All of those are reasons we could have done something about… but when the company simply cannot afford to pay us anymore – they don’t need five IT guys and are downsizing to three, or the project we were hired for was cancelled – it can come as a shock… we did nothing wrong, and there was nothing we could have done to prevent it. We’re just… gone. This is a lousy situation.
A few years ago when I went to the US border to apply for my TN visa so that I could work in that country. Please remember that US border agents are quite loyal, and very protective of their country. I was trying to explain to the agent what I did as an IT Pro helping companies to virtualize did. After a few minutes he said to me ‘Let me get this straight: you want me to let you come into my country to teach companies how they can become more efficient and need fewer American workers.’ I could feel his eyes boring into me like lasers. But the truth is I always felt that the students who learned from me would always be safe, because I was helping to prepare them for the inevitable shift in the industry. And yet there I was, looking for work… for a long time.
The friend who pinged me this morning was one of those students… I taught him virtualization and System Center, and those are two very important skills to know. But how do you prepare yourself for the company canceling the project? It’s not easy.
I have said for years that one of the worst advancements in IT with regard to the IT Pro field was the advent of Microsoft Windows. In the days of DOS, Novell, and AccPac computers were a mystery to most people, and it was only the real IT Pros who could make sense of everything for the masses. With Windows `Press Here, Dummy!’ interface myriad people figured it out, and started calling themselves IT Pros. Some of those people would eventually learn what was really under the hood, get certified, and thrive… but a lot of them did a lot of our customers a disservice and made those people and companies distrust the entire profession. I see that coming back to haunt us even worse, in a time when automation and virtualization are making thing easier for the fewer IT Pros needed, we are living through the worst of times for the profession.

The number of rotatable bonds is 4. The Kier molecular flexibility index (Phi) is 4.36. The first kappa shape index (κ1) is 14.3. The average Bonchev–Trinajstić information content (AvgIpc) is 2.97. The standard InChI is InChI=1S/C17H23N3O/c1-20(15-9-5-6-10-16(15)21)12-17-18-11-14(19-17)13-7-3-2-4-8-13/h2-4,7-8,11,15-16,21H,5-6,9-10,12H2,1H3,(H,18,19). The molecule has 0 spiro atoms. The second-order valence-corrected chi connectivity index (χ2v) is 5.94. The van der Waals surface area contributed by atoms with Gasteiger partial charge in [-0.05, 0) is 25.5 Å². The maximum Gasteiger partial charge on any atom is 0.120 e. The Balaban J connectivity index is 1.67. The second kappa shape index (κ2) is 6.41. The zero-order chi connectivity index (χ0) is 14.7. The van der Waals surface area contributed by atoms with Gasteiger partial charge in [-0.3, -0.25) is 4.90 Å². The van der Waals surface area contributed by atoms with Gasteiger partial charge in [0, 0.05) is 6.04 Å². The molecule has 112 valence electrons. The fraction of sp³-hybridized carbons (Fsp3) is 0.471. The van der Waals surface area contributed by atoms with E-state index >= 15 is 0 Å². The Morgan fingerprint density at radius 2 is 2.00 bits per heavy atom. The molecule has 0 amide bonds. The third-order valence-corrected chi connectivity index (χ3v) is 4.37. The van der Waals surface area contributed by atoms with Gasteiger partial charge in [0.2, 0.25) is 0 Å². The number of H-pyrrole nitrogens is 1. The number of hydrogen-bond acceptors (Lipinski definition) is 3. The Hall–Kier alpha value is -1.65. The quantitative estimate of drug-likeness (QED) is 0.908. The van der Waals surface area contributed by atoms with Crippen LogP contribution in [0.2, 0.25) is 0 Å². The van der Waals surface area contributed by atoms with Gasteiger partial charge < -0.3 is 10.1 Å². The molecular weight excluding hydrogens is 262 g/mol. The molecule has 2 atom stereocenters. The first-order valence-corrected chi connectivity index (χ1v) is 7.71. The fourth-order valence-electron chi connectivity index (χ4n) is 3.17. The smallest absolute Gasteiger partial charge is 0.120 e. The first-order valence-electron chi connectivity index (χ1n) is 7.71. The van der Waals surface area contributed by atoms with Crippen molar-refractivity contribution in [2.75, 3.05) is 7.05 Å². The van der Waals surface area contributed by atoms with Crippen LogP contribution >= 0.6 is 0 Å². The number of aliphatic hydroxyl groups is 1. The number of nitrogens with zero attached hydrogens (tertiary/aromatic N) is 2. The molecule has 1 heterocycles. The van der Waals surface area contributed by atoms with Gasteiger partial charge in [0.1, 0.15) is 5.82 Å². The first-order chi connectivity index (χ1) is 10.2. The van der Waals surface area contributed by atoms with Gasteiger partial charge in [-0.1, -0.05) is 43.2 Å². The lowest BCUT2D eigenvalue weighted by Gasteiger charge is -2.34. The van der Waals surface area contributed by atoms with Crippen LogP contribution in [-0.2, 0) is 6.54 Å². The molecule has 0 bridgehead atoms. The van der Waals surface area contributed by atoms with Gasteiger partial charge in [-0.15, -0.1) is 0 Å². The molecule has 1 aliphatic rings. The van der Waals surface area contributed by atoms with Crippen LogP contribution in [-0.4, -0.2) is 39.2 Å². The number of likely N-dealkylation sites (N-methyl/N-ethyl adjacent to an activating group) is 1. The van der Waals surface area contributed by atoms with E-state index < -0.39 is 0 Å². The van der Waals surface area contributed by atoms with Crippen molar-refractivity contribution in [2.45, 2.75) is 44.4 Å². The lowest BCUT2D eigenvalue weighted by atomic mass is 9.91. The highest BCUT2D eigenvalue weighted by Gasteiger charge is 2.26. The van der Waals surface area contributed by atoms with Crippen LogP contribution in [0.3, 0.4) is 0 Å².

What is the solution? I don’t know… but I do know that we can’t put the genie back into the bottle, and it is going to get worse before it gets better. I hope we are all able to weather the storm.
This week-end I lambasted a friend who hosts/produces a radio show about travel for posting that a particular hotel chain wanted to appear on his show to discuss his product, but refused to provide a free stay in exchange for the privilege. I also told him that I know the entire industry works that way, and that I was not holding it against him. My comment:
it is unfortunate that every single travel (and most sales-type) shows think it a given that they have to be pay for play… because of that we the general public cannot trust any ‘review’ on these shows because they are all just paid ads (at best) and whoring at worst. No restaurant review, travel review, or product review will ever be honest if the product is given to the hosts as a prerequisite and barter for air time. This is NOT limited to ‘<our show>, believe me… I know it is all of them.
We had a bit of a back and forth about it, and he ended by saying that in a perfect world he would rather companies pay for advertising, and he pay for their product (or stay home). I respect that.